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Drug-Induced Hearing Loss

What Is Ototoxicity?

Carmen Brewer, PhD, Chief Research Audiologist, NIDCD Audiology Unit
Photo Courtesy of: NIDCD

Ototoxicity describes something that is toxic to the ear (oto-). Ototoxic drugs can damage hair cells in the inner ear, causing hearing loss as a side effect.

Testing to identify early signs of ototoxicity

At the National Institutes of Health, research audiologists like NIDCD's Carmen Brewer, PhD, evaluate the hearing of study volunteers being treated with known ototoxic drugs and experimental drugs.

"We start with a baseline-hearing test so we can monitor the effect of treatment on hearing function," she says. "We test hearing at the most important frequencies for hearing and understanding speech, and for the extended high-frequency range (such as high-pitched whistles), which often shows early signs of ototoxicity. We also test for signs of early hair cell damage that cannot be detected by standard tests.

"Not every patient treated with ototoxic drugs develops hearing loss, and the extent varies from patient to patient."

"We alert participants to the signs of hearing changes, such as ringing in the ears (tinnitus), a sense of fullness in the ears, and difficulty hearing in noisy situations.

"In some cases, the medical team may decide to change the patient's drug or how the drug is given. When needed, we also help participants and their families cope with hearing loss, including recommendations about hearing aids and other options to help improve the patient's ability to understand the sounds around them.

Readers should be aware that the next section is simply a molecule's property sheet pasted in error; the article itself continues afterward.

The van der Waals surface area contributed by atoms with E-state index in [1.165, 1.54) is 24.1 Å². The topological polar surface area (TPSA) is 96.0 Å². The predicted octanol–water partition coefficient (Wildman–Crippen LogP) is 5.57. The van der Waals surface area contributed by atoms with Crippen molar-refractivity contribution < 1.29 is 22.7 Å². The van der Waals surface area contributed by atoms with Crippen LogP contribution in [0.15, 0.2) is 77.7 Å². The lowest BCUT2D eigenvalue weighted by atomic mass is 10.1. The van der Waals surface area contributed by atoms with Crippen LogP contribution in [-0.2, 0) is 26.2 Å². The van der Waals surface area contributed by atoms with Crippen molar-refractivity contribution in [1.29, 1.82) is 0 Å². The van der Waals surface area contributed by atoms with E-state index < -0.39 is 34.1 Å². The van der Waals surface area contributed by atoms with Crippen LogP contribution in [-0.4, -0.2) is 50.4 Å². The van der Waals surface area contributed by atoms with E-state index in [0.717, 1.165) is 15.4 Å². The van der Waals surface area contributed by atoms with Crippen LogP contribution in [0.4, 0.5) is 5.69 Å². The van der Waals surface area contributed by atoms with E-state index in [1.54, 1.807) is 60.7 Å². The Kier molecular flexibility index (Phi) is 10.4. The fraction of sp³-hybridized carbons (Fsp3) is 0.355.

"In the longer term, we will collaborate with Dr. Cunningham to initiate clinical studies aimed at protecting the hearing of patients taking these drugs."

"Antibiotics Caused My Hearing Loss..."

Gulab Lalwani
Photo Courtesy of: Gulab Lalwani

When Gulab Lalwani of East Lansing, Michigan, was hospitalized with endocarditis, a serious infection of the heart, she was immediately put on a powerful antibiotic (gentamicin) to combat the infection. Thankfully, the medication did the job and stopped the infection after several weeks of treatment. But the news was not all good. The drug that saved her heart also substantially impacted her ability to hear. Ten years later, Lalwani, now 75, still has problems hearing, possibly due to age-related hearing changes combined with ototoxic hearing loss. "When I'm in a group or listening to the TV, I often can't hear everything that is being said," she says. "I think it is time for me to get hearing aids."

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Read More "Drug Induced Hearing Loss" Articles

Researchers Study Strategies to Preserve Hearing / What Is Ototoxicity?

Spring 2016 Issue: Volume 11 Number 1 Page 13